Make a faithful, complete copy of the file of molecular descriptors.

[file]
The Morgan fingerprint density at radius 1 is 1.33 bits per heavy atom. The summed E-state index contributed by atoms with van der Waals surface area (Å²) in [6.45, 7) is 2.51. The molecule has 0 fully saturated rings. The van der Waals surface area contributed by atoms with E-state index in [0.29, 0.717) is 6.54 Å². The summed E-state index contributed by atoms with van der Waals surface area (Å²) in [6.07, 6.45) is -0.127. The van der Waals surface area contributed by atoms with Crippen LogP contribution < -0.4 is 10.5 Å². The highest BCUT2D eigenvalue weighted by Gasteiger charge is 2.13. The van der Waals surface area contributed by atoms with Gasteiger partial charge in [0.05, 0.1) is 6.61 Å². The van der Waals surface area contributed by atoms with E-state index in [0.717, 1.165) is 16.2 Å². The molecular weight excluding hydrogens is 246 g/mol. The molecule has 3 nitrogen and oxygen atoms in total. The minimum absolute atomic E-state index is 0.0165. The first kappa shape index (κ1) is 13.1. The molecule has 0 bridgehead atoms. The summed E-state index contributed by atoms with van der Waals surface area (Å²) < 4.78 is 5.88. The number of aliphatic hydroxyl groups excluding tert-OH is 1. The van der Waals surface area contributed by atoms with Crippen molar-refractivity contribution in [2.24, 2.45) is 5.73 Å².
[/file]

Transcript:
The Morgan fingerprint density at radius 1 is 1.33 bits per heavy atom. The summed E-state index contributed by atoms with van der Waals surface area (Å²) in [6.45, 7) is 2.51. The molecule has 0 fully saturated rings. The van der Waals surface area contributed by atoms with E-state index in [0.29, 0.717) is 6.54 Å². The summed E-state index contributed by atoms with van der Waals surface area (Å²) in [6.07, 6.45) is -0.127. The van der Waals surface area contributed by atoms with Crippen LogP contribution < -0.4 is 10.5 Å². The highest BCUT2D eigenvalue weighted by Gasteiger charge is 2.13. The van der Waals surface area contributed by atoms with Gasteiger partial charge in [0.05, 0.1) is 6.61 Å². The van der Waals surface area contributed by atoms with E-state index in [0.717, 1.165) is 16.2 Å². The molecular weight excluding hydrogens is 246 g/mol. The molecule has 3 nitrogen and oxygen atoms in total. The minimum absolute atomic E-state index is 0.0165. The first kappa shape index (κ1) is 13.1. The molecule has 0 bridgehead atoms. The summed E-state index contributed by atoms with van der Waals surface area (Å²) < 4.78 is 5.88. The number of aliphatic hydroxyl groups excluding tert-OH is 1. The van der Waals surface area contributed by atoms with Crippen molar-refractivity contribution in [2.24, 2.45) is 5.73 Å².